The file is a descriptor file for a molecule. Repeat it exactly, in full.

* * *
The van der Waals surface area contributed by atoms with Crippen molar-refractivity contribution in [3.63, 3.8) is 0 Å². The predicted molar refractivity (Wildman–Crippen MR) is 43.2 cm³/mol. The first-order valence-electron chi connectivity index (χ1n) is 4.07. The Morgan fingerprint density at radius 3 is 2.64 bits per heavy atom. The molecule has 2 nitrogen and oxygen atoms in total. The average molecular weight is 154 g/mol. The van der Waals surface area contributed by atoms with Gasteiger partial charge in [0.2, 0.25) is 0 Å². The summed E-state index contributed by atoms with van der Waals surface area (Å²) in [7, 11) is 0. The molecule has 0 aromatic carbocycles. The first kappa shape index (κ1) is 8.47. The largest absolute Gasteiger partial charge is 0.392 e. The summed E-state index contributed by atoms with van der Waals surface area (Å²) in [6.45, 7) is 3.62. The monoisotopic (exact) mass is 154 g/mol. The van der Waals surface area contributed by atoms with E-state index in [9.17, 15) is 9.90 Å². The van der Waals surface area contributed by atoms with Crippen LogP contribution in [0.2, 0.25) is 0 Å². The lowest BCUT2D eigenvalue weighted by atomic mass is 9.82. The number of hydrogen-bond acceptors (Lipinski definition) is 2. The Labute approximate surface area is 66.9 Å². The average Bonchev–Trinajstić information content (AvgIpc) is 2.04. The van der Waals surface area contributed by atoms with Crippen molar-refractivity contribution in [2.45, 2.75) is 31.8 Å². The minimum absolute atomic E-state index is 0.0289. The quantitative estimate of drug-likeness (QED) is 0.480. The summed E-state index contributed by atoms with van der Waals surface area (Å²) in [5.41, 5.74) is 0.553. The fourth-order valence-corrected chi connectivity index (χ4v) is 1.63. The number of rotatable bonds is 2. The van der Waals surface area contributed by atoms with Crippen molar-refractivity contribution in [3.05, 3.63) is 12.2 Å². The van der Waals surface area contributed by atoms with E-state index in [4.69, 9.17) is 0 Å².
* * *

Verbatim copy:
The van der Waals surface area contributed by atoms with Crippen molar-refractivity contribution in [3.63, 3.8) is 0 Å². The predicted molar refractivity (Wildman–Crippen MR) is 43.2 cm³/mol. The first-order valence-electron chi connectivity index (χ1n) is 4.07. The Morgan fingerprint density at radius 3 is 2.64 bits per heavy atom. The molecule has 2 nitrogen and oxygen atoms in total. The average molecular weight is 154 g/mol. The van der Waals surface area contributed by atoms with Gasteiger partial charge in [0.2, 0.25) is 0 Å². The summed E-state index contributed by atoms with van der Waals surface area (Å²) in [7, 11) is 0. The molecule has 0 aromatic carbocycles. The first kappa shape index (κ1) is 8.47. The largest absolute Gasteiger partial charge is 0.392 e. The summed E-state index contributed by atoms with van der Waals surface area (Å²) in [6.45, 7) is 3.62. The monoisotopic (exact) mass is 154 g/mol. The van der Waals surface area contributed by atoms with E-state index in [9.17, 15) is 9.90 Å². The van der Waals surface area contributed by atoms with Crippen LogP contribution in [0.2, 0.25) is 0 Å². The lowest BCUT2D eigenvalue weighted by atomic mass is 9.82. The number of hydrogen-bond acceptors (Lipinski definition) is 2. The Labute approximate surface area is 66.9 Å². The average Bonchev–Trinajstić information content (AvgIpc) is 2.04. The van der Waals surface area contributed by atoms with Crippen molar-refractivity contribution in [2.45, 2.75) is 31.8 Å². The minimum absolute atomic E-state index is 0.0289. The quantitative estimate of drug-likeness (QED) is 0.480. The summed E-state index contributed by atoms with van der Waals surface area (Å²) in [5.41, 5.74) is 0.553. The fourth-order valence-corrected chi connectivity index (χ4v) is 1.63. The number of rotatable bonds is 2. The van der Waals surface area contributed by atoms with Crippen molar-refractivity contribution in [3.05, 3.63) is 12.2 Å². The van der Waals surface area contributed by atoms with E-state index in [4.69, 9.17) is 0 Å².